Jim Crow in the City: Spatial Segregation in Columbus, Georgia, 1890-1944
Type of DegreeMaster's Thesis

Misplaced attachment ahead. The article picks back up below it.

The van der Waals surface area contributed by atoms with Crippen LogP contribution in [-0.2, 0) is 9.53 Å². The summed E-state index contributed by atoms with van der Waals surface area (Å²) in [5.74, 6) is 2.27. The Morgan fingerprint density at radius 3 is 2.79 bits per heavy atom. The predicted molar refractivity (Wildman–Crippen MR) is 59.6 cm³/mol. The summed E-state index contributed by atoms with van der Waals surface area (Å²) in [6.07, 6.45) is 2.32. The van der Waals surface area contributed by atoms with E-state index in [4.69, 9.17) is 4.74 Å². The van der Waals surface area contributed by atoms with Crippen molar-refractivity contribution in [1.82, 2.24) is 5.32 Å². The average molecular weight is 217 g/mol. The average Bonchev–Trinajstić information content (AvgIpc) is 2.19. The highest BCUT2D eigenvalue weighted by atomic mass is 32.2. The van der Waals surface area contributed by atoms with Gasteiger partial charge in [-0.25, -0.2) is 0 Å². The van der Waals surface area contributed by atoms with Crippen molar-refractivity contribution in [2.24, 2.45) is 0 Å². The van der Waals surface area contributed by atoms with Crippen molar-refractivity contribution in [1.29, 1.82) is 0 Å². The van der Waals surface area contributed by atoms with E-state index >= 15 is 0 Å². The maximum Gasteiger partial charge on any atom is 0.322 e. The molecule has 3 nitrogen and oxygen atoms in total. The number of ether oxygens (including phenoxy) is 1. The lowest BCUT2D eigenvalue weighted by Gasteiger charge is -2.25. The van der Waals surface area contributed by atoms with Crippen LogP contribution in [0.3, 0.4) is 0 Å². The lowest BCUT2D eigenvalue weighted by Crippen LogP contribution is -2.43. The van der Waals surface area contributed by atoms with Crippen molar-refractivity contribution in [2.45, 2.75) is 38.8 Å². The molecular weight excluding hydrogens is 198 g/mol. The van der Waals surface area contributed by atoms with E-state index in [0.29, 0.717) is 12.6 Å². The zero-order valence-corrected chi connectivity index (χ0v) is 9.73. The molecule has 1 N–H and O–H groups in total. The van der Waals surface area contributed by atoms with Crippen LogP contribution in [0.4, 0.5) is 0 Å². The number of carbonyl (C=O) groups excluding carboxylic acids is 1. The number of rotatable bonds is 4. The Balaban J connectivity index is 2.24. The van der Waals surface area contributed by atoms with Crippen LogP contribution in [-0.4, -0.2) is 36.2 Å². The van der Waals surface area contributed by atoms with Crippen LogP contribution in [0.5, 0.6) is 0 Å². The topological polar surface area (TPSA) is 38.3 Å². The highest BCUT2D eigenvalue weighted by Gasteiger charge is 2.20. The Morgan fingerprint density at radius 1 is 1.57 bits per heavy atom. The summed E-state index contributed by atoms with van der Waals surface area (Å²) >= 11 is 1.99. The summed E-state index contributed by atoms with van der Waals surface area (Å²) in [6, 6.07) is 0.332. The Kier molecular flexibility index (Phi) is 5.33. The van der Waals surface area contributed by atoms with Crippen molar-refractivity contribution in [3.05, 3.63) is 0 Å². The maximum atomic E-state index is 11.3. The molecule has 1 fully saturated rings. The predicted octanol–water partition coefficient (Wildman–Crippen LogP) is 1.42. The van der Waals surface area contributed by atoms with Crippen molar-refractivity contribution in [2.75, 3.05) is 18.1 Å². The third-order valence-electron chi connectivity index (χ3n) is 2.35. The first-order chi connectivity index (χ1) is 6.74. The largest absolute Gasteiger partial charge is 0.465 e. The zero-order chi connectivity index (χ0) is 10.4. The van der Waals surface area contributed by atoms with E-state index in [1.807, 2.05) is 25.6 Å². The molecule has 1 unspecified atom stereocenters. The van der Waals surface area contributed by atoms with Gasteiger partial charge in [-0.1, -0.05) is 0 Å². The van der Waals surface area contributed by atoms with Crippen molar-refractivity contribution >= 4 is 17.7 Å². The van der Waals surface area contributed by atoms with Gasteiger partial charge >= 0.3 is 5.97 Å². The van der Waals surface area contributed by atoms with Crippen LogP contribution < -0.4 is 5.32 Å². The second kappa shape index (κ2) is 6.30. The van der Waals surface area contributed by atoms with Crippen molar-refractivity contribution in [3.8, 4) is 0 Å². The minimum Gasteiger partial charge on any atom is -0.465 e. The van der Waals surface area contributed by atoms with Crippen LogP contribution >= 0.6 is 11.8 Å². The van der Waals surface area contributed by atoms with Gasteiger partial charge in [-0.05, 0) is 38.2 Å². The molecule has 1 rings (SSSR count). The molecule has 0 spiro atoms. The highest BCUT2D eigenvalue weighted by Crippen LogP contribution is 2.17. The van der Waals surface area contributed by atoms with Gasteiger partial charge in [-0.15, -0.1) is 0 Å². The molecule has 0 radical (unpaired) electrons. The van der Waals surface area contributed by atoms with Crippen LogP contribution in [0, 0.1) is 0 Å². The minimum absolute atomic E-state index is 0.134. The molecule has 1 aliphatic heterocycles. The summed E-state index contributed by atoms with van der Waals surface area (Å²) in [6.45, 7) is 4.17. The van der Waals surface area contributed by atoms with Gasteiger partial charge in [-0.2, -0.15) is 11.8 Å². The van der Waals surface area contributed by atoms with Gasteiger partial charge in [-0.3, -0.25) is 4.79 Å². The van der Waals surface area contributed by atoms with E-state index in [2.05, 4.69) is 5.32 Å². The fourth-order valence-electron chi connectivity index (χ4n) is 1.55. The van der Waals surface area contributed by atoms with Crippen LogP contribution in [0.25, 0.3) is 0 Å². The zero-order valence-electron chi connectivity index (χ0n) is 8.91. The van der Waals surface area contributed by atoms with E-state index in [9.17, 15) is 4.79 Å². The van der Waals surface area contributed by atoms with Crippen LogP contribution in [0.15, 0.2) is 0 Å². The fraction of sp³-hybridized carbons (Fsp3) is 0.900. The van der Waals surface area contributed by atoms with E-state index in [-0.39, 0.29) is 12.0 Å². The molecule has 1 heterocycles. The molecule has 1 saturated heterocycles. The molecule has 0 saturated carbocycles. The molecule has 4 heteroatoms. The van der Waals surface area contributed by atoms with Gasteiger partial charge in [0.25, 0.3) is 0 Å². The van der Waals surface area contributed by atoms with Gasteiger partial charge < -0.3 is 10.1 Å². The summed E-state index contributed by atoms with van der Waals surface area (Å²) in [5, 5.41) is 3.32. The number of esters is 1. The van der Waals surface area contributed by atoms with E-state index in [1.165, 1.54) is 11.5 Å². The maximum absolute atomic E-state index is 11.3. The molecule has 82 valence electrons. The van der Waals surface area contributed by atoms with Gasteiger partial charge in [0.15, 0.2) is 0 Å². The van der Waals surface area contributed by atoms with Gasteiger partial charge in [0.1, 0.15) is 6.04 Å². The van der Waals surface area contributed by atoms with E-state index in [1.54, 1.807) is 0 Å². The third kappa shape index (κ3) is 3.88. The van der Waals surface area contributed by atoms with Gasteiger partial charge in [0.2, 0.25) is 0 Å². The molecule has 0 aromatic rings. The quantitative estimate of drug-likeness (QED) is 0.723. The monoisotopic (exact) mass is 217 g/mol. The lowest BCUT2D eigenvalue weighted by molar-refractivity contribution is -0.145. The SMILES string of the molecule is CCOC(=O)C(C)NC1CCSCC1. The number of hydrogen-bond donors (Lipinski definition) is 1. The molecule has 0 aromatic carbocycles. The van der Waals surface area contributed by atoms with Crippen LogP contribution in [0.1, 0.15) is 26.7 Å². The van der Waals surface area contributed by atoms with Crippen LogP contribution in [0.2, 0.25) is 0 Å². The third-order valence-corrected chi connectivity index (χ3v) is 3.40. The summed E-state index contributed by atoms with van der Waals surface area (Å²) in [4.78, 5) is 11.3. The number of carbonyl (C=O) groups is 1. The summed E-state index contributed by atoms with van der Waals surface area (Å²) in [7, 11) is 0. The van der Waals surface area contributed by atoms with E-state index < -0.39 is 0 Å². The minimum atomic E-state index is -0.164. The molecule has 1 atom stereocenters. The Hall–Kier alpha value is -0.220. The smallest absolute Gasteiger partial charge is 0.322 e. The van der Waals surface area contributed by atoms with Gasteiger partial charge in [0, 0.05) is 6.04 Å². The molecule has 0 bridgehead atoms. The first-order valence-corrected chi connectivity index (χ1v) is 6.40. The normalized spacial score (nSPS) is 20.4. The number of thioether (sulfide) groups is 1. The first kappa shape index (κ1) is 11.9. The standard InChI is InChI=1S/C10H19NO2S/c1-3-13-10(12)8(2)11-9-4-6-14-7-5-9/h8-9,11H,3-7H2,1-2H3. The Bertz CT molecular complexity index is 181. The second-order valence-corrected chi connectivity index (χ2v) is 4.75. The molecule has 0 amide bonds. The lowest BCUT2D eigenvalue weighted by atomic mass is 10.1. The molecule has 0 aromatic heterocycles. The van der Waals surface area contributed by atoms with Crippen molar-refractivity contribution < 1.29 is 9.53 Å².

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Between 1890 and 1944 thousands of African Americans moved to Columbus in search of greater economic and social opportunities. Despite Jim Crow laws and the threat of violence, African Americans built a thriving black community, largely separate from white public life, that affected the city’s geographic development. Using city directories, census data, Sanborn maps, and oral histories, this thesis tracks the changes in Columbus’s spatial patterns. As geographic segregation in the city increased, African Americans created their own discrete community within the city through the development of two black neighborhoods, Liberty and West Highlands. Race, not class, organized Columbus’s black population. Columbus’s growing black middle class lived on the same blocks as its poorest black citizens. As the separation between black and white grew in the city, Columbus’s black businesses relocated from the central business district to black neighborhoods. Black businesses that served the black community thrived and helped transform Liberty and West Highlands into a mixed residential-commercial area.